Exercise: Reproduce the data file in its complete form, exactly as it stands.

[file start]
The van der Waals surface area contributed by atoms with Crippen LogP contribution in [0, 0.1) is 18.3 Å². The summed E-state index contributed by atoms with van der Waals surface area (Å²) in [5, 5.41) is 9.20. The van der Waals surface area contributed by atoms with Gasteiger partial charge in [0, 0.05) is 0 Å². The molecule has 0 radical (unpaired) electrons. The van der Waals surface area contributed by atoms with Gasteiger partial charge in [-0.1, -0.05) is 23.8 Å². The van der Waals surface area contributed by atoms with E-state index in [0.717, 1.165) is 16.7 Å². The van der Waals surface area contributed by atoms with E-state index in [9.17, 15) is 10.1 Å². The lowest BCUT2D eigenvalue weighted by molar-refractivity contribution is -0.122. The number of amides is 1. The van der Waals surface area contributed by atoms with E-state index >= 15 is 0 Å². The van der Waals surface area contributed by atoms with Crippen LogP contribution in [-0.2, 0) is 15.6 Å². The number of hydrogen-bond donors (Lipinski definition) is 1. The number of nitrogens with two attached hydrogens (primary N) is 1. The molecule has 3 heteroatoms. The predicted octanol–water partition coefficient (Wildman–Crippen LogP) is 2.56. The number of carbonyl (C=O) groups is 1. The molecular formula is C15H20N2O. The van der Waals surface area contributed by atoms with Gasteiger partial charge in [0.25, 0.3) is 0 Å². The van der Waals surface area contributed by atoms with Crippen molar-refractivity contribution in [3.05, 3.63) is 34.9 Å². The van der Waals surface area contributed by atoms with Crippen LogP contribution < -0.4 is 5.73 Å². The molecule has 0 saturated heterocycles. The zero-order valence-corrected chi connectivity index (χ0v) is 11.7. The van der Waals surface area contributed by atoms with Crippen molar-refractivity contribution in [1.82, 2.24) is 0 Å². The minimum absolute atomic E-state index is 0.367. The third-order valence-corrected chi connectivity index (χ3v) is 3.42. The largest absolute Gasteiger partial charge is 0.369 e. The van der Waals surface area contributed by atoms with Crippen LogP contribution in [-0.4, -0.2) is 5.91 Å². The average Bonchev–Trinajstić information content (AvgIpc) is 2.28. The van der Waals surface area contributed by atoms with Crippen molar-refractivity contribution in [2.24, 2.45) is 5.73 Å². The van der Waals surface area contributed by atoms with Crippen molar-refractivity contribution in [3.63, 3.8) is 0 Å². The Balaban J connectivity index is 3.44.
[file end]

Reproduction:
The van der Waals surface area contributed by atoms with Crippen LogP contribution in [0, 0.1) is 18.3 Å². The summed E-state index contributed by atoms with van der Waals surface area (Å²) in [5, 5.41) is 9.20. The van der Waals surface area contributed by atoms with Gasteiger partial charge in [0, 0.05) is 0 Å². The molecule has 0 radical (unpaired) electrons. The van der Waals surface area contributed by atoms with Gasteiger partial charge in [-0.1, -0.05) is 23.8 Å². The van der Waals surface area contributed by atoms with E-state index in [0.717, 1.165) is 16.7 Å². The van der Waals surface area contributed by atoms with E-state index in [9.17, 15) is 10.1 Å². The lowest BCUT2D eigenvalue weighted by molar-refractivity contribution is -0.122. The number of amides is 1. The van der Waals surface area contributed by atoms with E-state index >= 15 is 0 Å². The van der Waals surface area contributed by atoms with Crippen LogP contribution in [-0.2, 0) is 15.6 Å². The number of hydrogen-bond donors (Lipinski definition) is 1. The number of nitrogens with two attached hydrogens (primary N) is 1. The molecule has 3 heteroatoms. The predicted octanol–water partition coefficient (Wildman–Crippen LogP) is 2.56. The number of carbonyl (C=O) groups is 1. The molecular formula is C15H20N2O. The van der Waals surface area contributed by atoms with Gasteiger partial charge in [0.25, 0.3) is 0 Å². The van der Waals surface area contributed by atoms with Crippen molar-refractivity contribution in [3.05, 3.63) is 34.9 Å². The van der Waals surface area contributed by atoms with Crippen LogP contribution < -0.4 is 5.73 Å². The molecule has 0 saturated heterocycles. The zero-order valence-corrected chi connectivity index (χ0v) is 11.7. The van der Waals surface area contributed by atoms with Crippen molar-refractivity contribution in [1.82, 2.24) is 0 Å². The minimum absolute atomic E-state index is 0.367. The third-order valence-corrected chi connectivity index (χ3v) is 3.42. The largest absolute Gasteiger partial charge is 0.369 e. The van der Waals surface area contributed by atoms with Crippen LogP contribution in [-0.4, -0.2) is 5.91 Å². The average Bonchev–Trinajstić information content (AvgIpc) is 2.28. The van der Waals surface area contributed by atoms with Crippen molar-refractivity contribution in [2.24, 2.45) is 5.73 Å². The van der Waals surface area contributed by atoms with Crippen molar-refractivity contribution in [3.63, 3.8) is 0 Å². The Balaban J connectivity index is 3.44.